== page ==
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Lehigh Valley Election News

Not dead yet: Northampton Co. GOP can slide back into DA's race amid Houck's abrupt exit

Glenn Geissinger
Tom Shortell
Northampton County Republican Committee Chair Glenn Geissinger, seen here speaking at an April news conference in the Northampton County Courthouse, has a little over a week to find a GOP candidate for district attorney.

EASTON, Pa. — After failing to find a candidate to carry the party's mantle in the May primary, Northampton County conservatives have an unexpected opportunity to place a Republican on the November ballot for district attorney.

The GOP's odds of getting one of their own elected as Northampton County's top law enforcement officer looked all but dead after Democratic incumbent Terry Houck won the Republican nomination with a write-in campaign in May.

But Houck suddenly exited the race Monday, citing the sky-high expenses the November campaign against Democratic nominee Stephen Baratta would likely demand.

  • After winning the Republican nomination in May, Democratic incumbent Terry Houck dropped out of the Northampton County district attorney's race Monday
  • His departure allows Republicans one last chance to nominate a candidate of their own to the November election against Democrat Stephen Baratta
  • Republicans have struggled to find a nominee for the race after mounting just one challenge for the office in the past 30 years

Even though Houck is a registered Democrat, state law allows party officials to nominate a replacement if their candidate drops out before the deadline. That means Republicans have until Aug. 24 to handpick a candidate to enter the race without having to go through the usual process of collecting signatures or mounting a primary race.
"I am inquiring with various Republican attorneys to see what their interest is," Glenn Geissinger, chair of the Northampton County Republican Committee, said Tuesday morning.

Clock is ticking

Assuming a potential candidate emerges, Geissinger said he would need to convene an emergency meeting of the county GOP's executive committee so it could formally nominate the candidate ahead of the deadline.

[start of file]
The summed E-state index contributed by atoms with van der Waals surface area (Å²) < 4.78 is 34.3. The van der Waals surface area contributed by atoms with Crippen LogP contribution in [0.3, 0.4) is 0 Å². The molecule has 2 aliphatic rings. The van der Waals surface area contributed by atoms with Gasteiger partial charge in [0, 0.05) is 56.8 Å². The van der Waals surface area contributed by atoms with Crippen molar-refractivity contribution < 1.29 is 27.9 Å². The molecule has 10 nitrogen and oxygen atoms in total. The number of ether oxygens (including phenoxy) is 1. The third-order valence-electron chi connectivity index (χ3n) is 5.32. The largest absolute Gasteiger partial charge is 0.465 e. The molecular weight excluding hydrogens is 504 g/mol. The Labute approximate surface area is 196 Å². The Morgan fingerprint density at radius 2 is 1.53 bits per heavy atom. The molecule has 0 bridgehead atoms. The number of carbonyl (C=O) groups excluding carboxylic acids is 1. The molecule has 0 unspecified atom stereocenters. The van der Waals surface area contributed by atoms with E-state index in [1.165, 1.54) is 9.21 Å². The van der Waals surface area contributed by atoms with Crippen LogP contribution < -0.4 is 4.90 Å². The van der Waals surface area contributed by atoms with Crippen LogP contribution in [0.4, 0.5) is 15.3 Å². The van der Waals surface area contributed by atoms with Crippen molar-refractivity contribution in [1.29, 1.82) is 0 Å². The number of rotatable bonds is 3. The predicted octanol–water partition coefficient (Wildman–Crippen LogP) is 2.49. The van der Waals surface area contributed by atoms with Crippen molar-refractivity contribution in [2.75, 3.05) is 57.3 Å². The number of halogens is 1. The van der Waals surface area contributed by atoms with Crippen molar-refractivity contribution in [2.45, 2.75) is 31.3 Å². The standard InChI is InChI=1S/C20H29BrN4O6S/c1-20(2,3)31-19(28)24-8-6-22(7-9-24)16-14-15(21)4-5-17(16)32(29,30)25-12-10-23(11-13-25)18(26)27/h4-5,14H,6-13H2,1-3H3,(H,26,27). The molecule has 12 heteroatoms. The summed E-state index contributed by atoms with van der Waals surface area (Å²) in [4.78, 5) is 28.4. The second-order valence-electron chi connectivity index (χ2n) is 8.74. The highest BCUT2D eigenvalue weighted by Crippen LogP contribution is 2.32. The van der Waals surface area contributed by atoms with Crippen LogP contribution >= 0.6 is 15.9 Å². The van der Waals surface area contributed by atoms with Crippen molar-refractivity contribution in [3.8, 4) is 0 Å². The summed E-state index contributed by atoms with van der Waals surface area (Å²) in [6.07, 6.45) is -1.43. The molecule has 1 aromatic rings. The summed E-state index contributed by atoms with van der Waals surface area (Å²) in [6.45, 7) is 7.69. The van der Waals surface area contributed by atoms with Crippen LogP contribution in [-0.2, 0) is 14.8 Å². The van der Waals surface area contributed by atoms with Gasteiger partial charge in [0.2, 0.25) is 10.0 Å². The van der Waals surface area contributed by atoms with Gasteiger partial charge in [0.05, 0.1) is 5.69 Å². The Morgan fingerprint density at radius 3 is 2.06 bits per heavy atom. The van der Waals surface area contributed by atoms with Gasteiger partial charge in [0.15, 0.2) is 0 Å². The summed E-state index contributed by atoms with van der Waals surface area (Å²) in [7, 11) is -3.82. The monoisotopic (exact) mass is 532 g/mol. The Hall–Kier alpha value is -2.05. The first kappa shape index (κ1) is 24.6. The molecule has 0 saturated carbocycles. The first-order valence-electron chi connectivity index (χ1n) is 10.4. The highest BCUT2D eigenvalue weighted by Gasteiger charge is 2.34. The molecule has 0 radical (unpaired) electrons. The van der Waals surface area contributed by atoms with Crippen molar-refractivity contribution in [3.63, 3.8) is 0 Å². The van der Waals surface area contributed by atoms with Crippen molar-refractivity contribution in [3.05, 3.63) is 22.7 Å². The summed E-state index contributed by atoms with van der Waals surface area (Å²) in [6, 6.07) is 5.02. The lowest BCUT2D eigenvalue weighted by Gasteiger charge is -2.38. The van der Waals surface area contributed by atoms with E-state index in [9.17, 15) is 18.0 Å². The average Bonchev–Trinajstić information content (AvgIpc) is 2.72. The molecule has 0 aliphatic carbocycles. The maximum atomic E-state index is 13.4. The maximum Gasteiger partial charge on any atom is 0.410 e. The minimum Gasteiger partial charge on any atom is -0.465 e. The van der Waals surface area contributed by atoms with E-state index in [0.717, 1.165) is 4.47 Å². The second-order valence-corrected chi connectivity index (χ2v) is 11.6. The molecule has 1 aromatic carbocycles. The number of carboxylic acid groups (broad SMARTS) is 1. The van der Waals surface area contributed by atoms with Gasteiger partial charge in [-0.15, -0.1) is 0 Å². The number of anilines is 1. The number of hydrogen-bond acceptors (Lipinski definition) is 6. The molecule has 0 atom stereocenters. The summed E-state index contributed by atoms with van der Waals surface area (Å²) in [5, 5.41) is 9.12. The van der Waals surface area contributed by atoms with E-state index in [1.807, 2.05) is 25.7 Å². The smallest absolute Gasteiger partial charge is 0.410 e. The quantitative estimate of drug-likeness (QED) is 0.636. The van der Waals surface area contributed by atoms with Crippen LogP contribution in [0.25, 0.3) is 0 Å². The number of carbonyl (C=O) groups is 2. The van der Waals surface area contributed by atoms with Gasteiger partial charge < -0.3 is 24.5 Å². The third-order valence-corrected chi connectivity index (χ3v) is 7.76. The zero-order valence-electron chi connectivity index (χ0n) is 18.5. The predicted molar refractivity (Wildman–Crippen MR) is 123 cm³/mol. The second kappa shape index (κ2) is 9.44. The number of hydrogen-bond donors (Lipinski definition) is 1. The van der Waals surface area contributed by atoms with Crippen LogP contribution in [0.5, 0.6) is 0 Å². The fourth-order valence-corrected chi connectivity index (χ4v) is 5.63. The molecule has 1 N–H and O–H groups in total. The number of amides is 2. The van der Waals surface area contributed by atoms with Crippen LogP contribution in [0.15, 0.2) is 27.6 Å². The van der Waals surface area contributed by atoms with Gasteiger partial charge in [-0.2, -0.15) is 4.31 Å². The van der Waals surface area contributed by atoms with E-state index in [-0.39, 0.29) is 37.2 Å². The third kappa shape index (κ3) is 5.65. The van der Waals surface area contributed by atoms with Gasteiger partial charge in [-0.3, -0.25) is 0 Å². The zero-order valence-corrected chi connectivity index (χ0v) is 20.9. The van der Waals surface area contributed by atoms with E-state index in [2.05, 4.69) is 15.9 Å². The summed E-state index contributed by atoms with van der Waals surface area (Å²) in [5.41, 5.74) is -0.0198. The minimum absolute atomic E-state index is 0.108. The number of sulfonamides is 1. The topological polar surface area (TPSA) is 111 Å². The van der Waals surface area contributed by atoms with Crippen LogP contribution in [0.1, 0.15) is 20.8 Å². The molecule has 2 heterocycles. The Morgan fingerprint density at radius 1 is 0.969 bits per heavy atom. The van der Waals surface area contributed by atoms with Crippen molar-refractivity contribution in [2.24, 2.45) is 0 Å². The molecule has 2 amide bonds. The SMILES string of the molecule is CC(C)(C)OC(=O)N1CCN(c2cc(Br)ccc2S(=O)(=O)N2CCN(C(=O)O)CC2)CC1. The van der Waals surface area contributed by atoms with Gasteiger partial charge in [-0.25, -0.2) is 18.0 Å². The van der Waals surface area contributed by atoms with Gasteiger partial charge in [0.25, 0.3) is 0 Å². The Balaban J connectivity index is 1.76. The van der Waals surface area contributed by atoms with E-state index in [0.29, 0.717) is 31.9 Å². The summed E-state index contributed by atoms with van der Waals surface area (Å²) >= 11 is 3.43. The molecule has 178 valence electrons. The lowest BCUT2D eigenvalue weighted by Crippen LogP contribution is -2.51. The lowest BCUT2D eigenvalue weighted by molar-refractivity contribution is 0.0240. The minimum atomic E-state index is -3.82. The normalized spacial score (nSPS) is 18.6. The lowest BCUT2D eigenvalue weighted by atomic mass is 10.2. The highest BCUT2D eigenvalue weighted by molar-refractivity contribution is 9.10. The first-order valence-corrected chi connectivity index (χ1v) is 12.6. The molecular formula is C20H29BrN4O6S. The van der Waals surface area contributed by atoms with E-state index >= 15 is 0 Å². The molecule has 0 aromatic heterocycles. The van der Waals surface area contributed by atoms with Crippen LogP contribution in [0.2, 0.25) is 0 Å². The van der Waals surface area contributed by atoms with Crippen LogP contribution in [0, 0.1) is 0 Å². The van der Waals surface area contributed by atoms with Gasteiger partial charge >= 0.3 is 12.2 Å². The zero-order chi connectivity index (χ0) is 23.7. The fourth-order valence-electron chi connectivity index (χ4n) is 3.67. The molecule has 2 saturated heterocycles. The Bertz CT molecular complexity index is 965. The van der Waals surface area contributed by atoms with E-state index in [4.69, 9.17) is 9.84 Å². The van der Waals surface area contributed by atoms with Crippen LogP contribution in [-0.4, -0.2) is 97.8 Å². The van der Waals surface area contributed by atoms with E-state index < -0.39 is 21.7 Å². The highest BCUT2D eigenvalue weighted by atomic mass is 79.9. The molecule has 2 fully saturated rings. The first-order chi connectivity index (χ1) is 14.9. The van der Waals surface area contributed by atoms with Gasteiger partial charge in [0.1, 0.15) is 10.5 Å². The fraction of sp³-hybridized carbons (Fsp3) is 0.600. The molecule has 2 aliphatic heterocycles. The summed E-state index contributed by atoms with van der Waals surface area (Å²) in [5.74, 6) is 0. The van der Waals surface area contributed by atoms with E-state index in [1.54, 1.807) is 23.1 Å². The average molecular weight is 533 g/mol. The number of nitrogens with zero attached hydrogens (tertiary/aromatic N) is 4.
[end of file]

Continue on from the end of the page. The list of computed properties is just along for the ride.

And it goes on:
But finding a candidate willing to enter the race so late might be easier said than done.

Mounting a competitive, countywide campaign for a high-profile office can cost upward of $100,000 to pay for campaign managers, mailers, internet ads, fundraisers and yard signs.

Baratta, a retired judge who previously served as first assistant district attorney in the 1990s, committed more than $150,000 in resources just in the primary. Since then, he's spent three months gearing up for another rematch against Houck.

By comparison, a Republican latecomer to the race would have less than 11 weeks to build a campaign, raise funds and introduce themselves to voters before Election Day.

But Republicans have struggled to find a candidate for months. Baratta kicked off an unusually negative campaign against Houck in January, a month earlier than usual. Even with the prospect of a wounded Democrat emerging from the primary, Republicans couldn't attract a candidate to the race.

Few (just one, actually) takers

In fact, Republicans have only had one candidate run for district attorney in the past 30 years. Longtime incumbent John Morganelli never faced a challenger after winning the office in 1992, and Houck cruised to an 11-point victory against Republican opponent Tom Carroll in 2019.

Carroll's campaign suffered due to reports he left the district attorney's office years earlier for allegedly placing a gorilla doll on a Black co-worker's desk. Since then, Carroll found himself in a new controversy after he served as one of Donald Trump's false electors in Pennsylvania following the 2020 presidential election.

Houck won the Republican nomination in May in large part because there was no Republican on the ballot. Gessinger said he and Houck never discussed the incumbent Democrat switching party allegiances to potentially run with the local party's support.